November 10, 2017

News in Charts: US Outlook Unchanged After Key Developments Last Week

by Fathom Consulting

Our forecasts for US GDP growth and monetary policy are unchanged following progress on tax reform, the nomination of Jerome Powell for Fed Chair, and the employment report for October.

Nonfarm payrolls rebounded last month, as we expected, suggesting that most of the damage to the labour market from the recent hurricanes was short-lived. For more see ‘How Hurricanes Harvey and Irma affected the US economy’. The US economy added 261,000 net payrolls last month, which may have been a little less than our forecast of a gain of 300,000, but there were a combined 90,000 upward revisions to payrolls gains in the previous two months. The six-month moving average edged higher suggesting that the labour market remains in decent shape.

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The earnings figures for October were soft — annual growth in average hourly earnings dropped from 2.8% to 2.4% — but this appears to be due to the large reversal in payroll employment in the leisure and hospitality sector, where workers earn a lot less than the national average. The unemployment rate edged down to 4.1%, the lowest level since December 2000. We expect earnings growth to resume its upward trend before long and we think that it is only a matter of time before this is reflected in core inflation.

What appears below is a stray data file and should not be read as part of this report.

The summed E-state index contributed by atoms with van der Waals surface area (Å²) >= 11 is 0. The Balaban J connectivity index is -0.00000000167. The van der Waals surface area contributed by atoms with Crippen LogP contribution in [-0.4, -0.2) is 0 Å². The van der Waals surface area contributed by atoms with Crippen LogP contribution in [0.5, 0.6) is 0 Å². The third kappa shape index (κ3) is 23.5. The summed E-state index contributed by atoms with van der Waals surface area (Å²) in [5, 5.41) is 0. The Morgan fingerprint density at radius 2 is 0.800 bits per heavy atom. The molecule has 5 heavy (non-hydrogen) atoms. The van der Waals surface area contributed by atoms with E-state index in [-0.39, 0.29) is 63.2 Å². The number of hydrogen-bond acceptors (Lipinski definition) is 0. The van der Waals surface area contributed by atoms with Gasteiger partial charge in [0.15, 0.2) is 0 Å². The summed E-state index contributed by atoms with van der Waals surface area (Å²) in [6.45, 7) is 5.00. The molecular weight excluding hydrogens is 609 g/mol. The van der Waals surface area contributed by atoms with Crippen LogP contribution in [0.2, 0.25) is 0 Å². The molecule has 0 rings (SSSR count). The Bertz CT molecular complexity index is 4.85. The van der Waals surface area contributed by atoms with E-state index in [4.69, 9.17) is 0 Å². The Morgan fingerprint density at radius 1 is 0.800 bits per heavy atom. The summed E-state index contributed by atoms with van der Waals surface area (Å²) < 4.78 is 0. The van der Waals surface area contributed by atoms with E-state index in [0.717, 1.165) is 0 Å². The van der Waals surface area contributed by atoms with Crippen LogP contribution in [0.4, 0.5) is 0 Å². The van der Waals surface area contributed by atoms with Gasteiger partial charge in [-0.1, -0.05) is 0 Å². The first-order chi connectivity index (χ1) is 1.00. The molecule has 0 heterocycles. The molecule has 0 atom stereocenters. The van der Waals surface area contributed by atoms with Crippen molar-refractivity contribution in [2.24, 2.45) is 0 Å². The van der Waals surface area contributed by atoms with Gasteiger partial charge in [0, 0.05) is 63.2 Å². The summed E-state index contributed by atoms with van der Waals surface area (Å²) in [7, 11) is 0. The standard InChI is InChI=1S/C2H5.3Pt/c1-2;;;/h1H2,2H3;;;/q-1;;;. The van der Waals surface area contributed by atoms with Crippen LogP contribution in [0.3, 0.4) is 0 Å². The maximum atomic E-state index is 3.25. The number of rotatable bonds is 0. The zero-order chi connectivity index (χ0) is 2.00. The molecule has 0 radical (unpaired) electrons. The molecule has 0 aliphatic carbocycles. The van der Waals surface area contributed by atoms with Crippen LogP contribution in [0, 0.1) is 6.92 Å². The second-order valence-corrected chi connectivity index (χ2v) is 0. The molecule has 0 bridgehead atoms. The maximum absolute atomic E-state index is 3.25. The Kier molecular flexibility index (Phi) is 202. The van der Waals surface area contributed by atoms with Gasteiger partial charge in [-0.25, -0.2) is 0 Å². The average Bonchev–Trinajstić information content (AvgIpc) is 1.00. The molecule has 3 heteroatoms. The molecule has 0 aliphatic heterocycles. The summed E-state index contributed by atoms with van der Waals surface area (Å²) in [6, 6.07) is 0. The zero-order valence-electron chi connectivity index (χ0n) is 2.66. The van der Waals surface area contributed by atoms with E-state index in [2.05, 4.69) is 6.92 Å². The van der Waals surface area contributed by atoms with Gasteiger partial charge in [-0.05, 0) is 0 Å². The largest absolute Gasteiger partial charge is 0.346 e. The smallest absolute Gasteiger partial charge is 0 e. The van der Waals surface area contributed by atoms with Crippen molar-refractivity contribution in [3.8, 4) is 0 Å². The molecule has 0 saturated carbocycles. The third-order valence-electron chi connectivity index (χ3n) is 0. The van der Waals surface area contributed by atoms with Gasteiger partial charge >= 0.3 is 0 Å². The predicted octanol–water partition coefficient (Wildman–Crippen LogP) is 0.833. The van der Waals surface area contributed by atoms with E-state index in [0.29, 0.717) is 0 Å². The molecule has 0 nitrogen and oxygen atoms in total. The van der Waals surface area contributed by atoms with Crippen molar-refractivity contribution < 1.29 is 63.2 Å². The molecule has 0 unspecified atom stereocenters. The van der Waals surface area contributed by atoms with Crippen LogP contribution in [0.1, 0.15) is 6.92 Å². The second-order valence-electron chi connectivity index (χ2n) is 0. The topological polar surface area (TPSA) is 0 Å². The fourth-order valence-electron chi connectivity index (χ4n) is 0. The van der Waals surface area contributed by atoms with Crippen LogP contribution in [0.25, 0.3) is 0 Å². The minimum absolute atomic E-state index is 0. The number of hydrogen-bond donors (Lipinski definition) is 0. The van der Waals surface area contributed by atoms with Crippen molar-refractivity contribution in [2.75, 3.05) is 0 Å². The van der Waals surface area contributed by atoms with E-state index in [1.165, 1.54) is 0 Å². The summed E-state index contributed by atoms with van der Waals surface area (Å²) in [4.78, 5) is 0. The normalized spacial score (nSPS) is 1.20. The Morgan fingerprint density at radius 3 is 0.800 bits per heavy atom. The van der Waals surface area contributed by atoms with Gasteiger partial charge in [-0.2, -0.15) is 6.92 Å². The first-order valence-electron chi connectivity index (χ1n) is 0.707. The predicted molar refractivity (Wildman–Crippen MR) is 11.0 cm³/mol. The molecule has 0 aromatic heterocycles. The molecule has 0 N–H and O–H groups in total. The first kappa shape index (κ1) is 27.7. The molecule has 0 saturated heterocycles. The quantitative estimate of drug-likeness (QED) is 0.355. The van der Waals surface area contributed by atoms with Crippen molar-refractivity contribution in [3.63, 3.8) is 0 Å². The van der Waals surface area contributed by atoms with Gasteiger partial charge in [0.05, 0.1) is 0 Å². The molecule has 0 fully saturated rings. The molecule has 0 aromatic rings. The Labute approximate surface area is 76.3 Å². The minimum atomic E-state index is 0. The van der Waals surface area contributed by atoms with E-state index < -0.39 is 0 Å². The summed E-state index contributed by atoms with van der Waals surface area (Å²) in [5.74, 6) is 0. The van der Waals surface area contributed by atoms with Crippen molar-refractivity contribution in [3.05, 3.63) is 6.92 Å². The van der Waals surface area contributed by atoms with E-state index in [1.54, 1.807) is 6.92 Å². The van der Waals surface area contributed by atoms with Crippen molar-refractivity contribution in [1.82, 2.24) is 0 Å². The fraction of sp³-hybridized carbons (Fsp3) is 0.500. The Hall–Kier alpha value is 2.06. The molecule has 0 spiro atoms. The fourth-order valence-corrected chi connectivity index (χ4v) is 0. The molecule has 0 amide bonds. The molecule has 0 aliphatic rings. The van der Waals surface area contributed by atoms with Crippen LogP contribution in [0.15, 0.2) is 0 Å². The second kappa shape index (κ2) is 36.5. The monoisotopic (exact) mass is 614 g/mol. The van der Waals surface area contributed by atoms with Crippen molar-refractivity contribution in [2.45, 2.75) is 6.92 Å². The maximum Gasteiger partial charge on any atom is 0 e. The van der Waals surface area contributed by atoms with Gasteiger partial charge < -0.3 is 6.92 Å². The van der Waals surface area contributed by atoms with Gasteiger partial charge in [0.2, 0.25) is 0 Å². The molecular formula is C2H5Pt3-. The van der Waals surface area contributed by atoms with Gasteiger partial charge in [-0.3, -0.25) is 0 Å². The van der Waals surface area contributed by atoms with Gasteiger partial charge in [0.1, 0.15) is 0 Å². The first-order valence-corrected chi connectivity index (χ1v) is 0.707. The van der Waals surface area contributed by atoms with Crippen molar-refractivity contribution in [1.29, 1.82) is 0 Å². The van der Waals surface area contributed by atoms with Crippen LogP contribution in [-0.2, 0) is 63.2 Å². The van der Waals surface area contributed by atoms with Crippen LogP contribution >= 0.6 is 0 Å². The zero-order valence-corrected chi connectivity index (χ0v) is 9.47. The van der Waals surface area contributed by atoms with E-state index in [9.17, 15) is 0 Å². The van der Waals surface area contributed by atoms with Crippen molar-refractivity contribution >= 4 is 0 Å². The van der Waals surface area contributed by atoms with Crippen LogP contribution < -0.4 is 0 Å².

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Meanwhile, the tax bill presented by Republicans may not reduce federal revenues by as much as some had expected following the outline released in September, but changes with the biggest economic impact, such as corporate tax cuts, are still included in last week’s bill — the inevitable horse-trading among members of Congress is likely to delay its passage into law until next year. In the absence of further progress this year, the US dollar and US equities are likely to drift sideways.

Finally, assuming Jerome Powell’s nomination for Fed Chair is approved by the Senate, we see little change in the outlook for US monetary policy — Mr Powell has served on the Board for the last five years and has supported current Fed Chair Janet Yellen’s stance.

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